“It’s been a long journey. I will take you up on that offer.”

Kelen 30, 733

The next morning the Lord of Ternua was awakened not by the lass in his arms, but by shouting nearby.

Cekiya stuck her head in the tent and said “Milord, I think you might want to look into this.”

Ewen wrapped a length of cloth about his naked middle and stepped out to find a man with a fringe of hair stalking about the camp pointing at things, shouting “You there, go there! You there, go over there!”

He seemed to be attempting to direct the merchants toward which barges they should board. But his manner was such that some of the Khuzan mercantylers were fingering their axes.

Voldran Rakin approached Ewen. “We agreed to go to Kiban, but not with this fellow.”

Sir Luisan was standing nearby, a smug look on his face.

“Here, here!” said Ewen to the shouting man. “Who are you?”

“No one who needs to mind the likes of you!” replied the shouter. “Get back to your mule!”

“Is this the manner in which you address a baron?”

“A baron? Get back, you saucy fellow! I am Unniso of Azam, mercantyler to the Earl of Balim and factor here.”

“I am a peer of the Earl, the Baron of Ternua. Who else is here who can take charge of the loading?”

A seasoned man stepped forward. “Milord, I am Dorrall of Dalgla. While I cannot claim to be the factor, I am a mercantyler of Kiban, a competitor of Unniso. If need be, I shall assume responsibility as factor.”

“I thank you, and would ask you to supervise the loading of these barges. Sir Baris place this man under arrest!”

Sir Baris grinned. “Gladly, my Lord.” And he firmly took Unniso by the arm and led him away, the mercantyler sputtering imprecations.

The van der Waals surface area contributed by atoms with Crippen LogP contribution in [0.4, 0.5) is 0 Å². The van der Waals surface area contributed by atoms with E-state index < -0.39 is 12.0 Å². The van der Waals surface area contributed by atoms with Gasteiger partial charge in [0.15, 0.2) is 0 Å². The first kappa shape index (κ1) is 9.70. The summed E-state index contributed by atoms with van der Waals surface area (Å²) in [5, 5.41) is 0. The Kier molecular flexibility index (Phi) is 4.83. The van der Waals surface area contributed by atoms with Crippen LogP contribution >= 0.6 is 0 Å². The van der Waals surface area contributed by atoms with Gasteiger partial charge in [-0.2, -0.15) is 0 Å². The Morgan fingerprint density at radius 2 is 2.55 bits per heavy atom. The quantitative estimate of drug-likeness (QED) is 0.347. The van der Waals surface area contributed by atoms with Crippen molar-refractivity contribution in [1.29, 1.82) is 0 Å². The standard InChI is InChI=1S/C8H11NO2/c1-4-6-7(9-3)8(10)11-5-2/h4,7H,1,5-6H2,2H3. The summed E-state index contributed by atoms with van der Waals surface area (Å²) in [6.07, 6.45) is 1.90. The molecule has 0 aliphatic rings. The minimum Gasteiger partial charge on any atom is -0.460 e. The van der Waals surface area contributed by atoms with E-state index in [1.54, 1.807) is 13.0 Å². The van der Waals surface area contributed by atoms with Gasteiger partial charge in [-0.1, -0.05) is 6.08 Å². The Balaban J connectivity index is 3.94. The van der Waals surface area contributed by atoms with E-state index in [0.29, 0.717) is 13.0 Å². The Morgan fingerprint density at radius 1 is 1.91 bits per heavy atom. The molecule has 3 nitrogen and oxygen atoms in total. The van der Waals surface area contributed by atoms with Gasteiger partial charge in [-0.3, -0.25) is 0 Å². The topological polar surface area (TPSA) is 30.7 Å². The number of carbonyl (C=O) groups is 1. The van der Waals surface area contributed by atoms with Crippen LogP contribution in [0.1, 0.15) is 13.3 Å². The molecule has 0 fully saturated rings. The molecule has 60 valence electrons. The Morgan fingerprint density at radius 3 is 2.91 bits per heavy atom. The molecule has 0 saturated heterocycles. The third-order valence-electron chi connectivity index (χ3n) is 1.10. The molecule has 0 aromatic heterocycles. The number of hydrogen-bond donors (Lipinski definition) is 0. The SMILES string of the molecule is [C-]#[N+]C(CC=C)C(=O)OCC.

Dorrall smiled as well. “I do believe my Lord that I would be loath to encounter you in ‘full kit’.”

Over the course of the day, the caravan sorted itself out. Three clans loaded the barges. The amount of cargo fit neatly. Clan Horik shifted their goods from the mule trains to wagons. When they were done, it was apparent there was a great oversupply of wagons, and of Paladins to guard them. Sir Luisan was clearly put out, to Ewen’s amusement.

That evening, Dorrall came to Ewen. “The loading is complete, milord. It’s been a busy day. I know my colleague Unniso was planning on taking most of the custom from this caravan, but he is now indisposed, isn’t he?”

“Is there anyone who might be able to take up the slack?”

Dorrall smiled. “Oh, I think I can stretch to take it in, milord.”

Nolus 1, 733

The small wagon train departs for the west. The barge fleet departs for the south, and the party goes with it. The journey is not long. As the boats wend their way down the river, words spreads through the countryside that an unusual sight is in the land. Many folk come to the river bank to watch the merchant flotilla – few had seen so many craft together at once. By the time the first caravan of 733 arrives in Kiban, a large and enthusiastic crowd has formed to greet them.

Among the welcomers on the dock is a one superbly attired jowly man with a weak chin: Troda Dariune, 20th Earl of Balim, grinning from ear to ear.